Elsewhere in the Los Angeles Times, Anne Harnagel explores the wine regions of Italy and Slovenia by bike.

Daily Wine News: “All-Female” Wine Lists

Posted by | Posted in Wine News | Posted on 08-09-2018

(Flickr: :: Wendy ::)

(Flickr: :: Wendy ::)

In Wine-Searcher, James Lawrence on the rise of “all-female” wine lists. “Of course, whether such initiatives are a major step forward in terms of championing gender equality in the business is open to debate. It certainly raises a few interesting questions – should positive discrimination such as sidelining male winemakers on a wine list really be used as a marketing hook? Is this a reaction to accusations of sexism in the industry, or merely a cynical way of drawing punters?”

Wines & Vines reports on how Europe is starting to embrace hybrid wine grapes. “Maybe it is time to stop calling them hybrids and start calling them “the disease-resistant varieties,” which is what a catalog from Italy’s largest nursery, Vivai Cooperativi Rauscedo (VCR), does.”

In Wine Enthusiast, Christina Pickard looks at how winemakers in Australia’s Coonawarra and Margaret River are devoting their lives to unlocking the magic of cabernet sauvignon.

In Forbes, Lauren Mowery admits that Chablis is her wine of choice for this summer’s “swampy hellscape.”

Wine Spectator’s Robert Camuto finds a “young, hip wine scene” in the Basilicata region in Southern Italy.

What’s next for Portuguese wine? Courtney Schiessl looks at the country’s up-and-coming wine regions in SevenFifty Daily.

In SOMM Journal, Elizabeth Smith pens a short profile of Laura Díaz Muñoz, the new winemaker at Ehlers Estate in Napa Valley.

In VinePair, Adam Teeter offers a guide to the Finger Lakes, “the most exciting wine region on the East Coast.”

Daily Wine News: Mistaken Identity

Posted by | Posted in Wine News | Posted on 08-08-2018

Graciano. (Wikimedia)

Graciano. (Wikimedia)

In the San Francisco Chronicle, Esther Mobley looks into how winemakers who mistakenly planted mislabeled Mourvedre cuttings are now embracing Graciano, the grape the cuttings really were. “But more than anything, the winemakers went along with it because they liked this new Mourvedre selection. In fact, some liked it better than actual Mourvedre.”

“French wine production in 2018 will be between 46 and 48 million hectolitres, up 27% over 2017 and a 7% increase compared to the average of the last five years,” reports Yohan Castaing in Decanter.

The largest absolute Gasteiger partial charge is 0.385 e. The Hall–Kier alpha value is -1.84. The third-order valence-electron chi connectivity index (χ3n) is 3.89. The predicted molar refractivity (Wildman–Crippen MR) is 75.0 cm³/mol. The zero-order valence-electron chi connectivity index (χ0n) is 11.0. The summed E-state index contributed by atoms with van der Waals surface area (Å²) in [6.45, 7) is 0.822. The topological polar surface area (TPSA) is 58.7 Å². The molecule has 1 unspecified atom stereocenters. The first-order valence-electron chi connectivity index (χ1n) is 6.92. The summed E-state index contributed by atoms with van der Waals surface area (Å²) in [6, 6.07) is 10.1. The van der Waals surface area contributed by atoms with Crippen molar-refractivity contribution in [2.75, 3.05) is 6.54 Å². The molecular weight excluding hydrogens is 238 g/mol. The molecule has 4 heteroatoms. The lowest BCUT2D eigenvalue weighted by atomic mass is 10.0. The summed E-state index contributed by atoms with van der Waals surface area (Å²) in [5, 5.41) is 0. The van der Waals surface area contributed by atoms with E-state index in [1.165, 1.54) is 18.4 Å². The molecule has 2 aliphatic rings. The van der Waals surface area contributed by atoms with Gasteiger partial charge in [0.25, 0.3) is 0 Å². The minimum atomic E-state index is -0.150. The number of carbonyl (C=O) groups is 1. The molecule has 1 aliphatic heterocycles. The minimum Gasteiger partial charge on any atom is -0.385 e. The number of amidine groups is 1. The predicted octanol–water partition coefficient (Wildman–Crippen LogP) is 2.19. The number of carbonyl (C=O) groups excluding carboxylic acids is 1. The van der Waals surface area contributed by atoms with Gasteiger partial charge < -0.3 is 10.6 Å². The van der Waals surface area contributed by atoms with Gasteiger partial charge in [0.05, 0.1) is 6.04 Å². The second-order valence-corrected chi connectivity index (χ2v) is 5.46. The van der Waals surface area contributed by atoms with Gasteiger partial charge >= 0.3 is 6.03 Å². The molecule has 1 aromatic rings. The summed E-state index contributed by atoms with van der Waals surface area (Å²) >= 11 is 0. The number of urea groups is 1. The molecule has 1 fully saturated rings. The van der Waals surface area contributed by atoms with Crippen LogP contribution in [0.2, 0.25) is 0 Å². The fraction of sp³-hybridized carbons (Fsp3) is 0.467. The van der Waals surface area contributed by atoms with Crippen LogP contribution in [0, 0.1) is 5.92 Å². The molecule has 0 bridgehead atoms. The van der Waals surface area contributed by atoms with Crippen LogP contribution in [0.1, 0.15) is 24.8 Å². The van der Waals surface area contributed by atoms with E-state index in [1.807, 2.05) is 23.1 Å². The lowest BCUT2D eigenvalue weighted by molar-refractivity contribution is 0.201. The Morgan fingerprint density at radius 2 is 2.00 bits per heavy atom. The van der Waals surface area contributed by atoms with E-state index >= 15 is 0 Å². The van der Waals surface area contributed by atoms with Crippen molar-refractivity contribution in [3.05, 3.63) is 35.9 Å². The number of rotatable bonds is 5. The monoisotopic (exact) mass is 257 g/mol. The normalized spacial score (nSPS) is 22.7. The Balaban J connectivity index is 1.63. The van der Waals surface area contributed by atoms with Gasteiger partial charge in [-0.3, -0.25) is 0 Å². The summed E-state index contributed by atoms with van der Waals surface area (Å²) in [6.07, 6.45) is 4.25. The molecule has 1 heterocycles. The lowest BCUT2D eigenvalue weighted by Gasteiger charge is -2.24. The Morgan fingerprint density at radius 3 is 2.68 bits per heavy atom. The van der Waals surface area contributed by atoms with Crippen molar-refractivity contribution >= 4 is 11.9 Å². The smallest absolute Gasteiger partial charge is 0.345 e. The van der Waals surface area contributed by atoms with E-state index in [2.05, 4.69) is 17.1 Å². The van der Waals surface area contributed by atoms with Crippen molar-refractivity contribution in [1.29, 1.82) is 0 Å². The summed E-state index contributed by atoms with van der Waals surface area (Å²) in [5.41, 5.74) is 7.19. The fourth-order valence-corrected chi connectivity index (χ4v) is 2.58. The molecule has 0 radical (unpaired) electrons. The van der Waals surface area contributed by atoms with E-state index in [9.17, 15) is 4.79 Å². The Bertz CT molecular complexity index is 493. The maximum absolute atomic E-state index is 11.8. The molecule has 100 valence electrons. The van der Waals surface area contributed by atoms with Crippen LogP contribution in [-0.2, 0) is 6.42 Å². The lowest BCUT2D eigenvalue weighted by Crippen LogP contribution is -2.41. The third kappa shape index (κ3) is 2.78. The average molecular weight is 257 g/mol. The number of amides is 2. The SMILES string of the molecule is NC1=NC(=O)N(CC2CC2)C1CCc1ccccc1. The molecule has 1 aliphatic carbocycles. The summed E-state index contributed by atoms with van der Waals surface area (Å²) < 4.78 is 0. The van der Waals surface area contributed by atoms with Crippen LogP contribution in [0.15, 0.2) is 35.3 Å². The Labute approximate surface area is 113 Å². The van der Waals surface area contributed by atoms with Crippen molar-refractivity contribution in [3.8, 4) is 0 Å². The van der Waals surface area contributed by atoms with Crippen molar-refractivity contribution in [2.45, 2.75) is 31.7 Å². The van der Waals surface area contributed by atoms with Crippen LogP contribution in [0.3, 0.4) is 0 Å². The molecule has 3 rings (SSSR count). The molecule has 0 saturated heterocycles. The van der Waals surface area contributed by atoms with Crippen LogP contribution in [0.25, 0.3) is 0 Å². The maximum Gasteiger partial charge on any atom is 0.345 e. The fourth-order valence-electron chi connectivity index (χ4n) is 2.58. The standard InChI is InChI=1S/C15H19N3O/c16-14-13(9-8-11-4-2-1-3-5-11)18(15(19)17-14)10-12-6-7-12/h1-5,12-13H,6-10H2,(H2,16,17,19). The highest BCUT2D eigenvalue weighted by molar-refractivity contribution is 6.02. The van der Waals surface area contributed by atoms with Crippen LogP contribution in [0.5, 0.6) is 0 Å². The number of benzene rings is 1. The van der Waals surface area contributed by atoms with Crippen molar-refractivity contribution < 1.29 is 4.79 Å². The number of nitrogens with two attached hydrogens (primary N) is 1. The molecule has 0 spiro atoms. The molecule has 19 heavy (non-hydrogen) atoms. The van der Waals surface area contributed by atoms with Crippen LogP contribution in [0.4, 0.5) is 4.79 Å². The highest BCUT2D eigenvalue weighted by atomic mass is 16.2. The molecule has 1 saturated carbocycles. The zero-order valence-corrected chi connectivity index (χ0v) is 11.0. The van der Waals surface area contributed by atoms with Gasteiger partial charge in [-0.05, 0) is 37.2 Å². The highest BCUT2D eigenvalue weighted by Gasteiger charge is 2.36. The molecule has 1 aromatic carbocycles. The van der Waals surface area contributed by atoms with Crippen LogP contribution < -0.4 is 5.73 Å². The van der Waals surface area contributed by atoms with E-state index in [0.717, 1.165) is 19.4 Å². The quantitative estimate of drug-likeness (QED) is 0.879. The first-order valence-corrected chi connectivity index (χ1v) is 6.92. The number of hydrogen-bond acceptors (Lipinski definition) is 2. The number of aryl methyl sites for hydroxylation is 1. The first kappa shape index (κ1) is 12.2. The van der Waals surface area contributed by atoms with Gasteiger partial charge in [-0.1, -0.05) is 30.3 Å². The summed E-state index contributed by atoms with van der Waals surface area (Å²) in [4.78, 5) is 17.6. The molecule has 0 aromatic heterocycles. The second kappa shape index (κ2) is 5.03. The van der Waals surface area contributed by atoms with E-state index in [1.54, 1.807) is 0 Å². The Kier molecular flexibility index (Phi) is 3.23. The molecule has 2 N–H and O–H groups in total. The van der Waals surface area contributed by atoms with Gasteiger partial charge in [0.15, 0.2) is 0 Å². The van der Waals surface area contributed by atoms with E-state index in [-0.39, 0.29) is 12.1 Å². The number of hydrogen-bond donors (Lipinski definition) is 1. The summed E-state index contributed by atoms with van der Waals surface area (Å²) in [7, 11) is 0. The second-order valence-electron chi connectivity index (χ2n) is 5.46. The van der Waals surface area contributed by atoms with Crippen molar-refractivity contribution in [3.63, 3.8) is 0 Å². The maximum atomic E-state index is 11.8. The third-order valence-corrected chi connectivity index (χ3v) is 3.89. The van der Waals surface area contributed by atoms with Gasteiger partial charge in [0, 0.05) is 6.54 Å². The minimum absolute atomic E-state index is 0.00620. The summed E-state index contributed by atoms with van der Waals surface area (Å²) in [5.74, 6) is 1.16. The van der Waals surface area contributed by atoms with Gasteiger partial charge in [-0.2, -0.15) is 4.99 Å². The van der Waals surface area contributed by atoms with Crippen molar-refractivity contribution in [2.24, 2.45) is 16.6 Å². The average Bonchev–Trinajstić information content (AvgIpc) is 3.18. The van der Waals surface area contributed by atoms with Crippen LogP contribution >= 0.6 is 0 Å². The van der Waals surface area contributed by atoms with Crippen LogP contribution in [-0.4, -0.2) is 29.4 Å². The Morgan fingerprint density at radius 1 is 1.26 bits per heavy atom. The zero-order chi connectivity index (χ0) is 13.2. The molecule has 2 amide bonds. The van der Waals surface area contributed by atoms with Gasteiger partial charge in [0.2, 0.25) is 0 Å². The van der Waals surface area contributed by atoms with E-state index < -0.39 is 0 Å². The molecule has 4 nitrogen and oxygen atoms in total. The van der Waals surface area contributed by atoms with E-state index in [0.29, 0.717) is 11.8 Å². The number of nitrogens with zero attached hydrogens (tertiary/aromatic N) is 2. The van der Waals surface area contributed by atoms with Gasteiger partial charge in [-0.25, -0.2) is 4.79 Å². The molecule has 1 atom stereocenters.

In Bloomberg, Elin McCoy reports on the efforts winemakers in Champagne are making in the fight against climate change. “Only seven grape varieties are permitted in Champagne. In addition to the three most important, four mostly forgotten grapes—petite meslier, pinot blanc, fromenteau, and arbane—may gain prominence in the future. Lean, green petit meslier grapes, for example, retain huge acidity, even in very hot vintages.”

In SevenFifty Daily, Katherine Cole looks at how some American winegrowers are rejecting the prevailing monoclone model in American viticulture and revisiting older techniques.

In the New York Times, Florence Fabricant highlights Jancis Robinson’s new wine glass line.

Even Aldi is cashing in on the “natural” orange wine trend. In VinePair, Tim McKirdy reports on the new wine, which will retail around $8.

In Wine-Searcher, Liza B. Zimmerman reports on the efforts the world’s largest cork producer, Amorim, is making to prevent cork taint.

In Meininger’s, Rebecca Gibb on the ageability of New Zealand wines, an excerpt from her new book, The Wines of New Zealand.

Daily Wine News: American Picardan

Posted by | Posted in Wine News | Posted on 08-07-2018

Picardan. (Wikimedia)

Picardan. (Wikimedia)

In the Daily Beast, Frances Dinkelspiel explores why a small group of American winemakers are planting picardan, a white grape variety from the Rhône Valley. “The winemakers who are growing picardan are not only excited by its taste, but its novelty. In a world dominated by cabernet sauvignon, chardonnay, merlot, zinfandel, pinot noir and other major grapes, they hope a wine made from picardan grapes will stand out from the crowd.”

In Decanter, Andrew Jefford ponders the notion of purity in wine. “…purity is in fact the common thread which links the ‘natural’ wine movement with the fine-wine avant-garde in classic regions like Bordeaux or Burgundy.  It is a shared ideal, the only point of difference being a degree of dogma regarding sulphur, and what one might call ‘a habit of tasting’.”

Wine Business Monthly and Wines & Vines Magazine will be merging. Tom Wark looks at the history of history of both publications, which have been owned by the same company since 2004.

In Bloomberg, Megan Krigbaum reports that a growing number of sommeliers are rethinking their dessert wines list.

Liora Levin explores the wine landscape of Norway in Meininger’s.

In Grape Collective, Christopher Barnes talks to Giacomo Tincani of La Basia about the uniqueness of wines from the Valtènesi DOC.

In Punch, Jon Bonné offers an insider’s guide to pét-nat.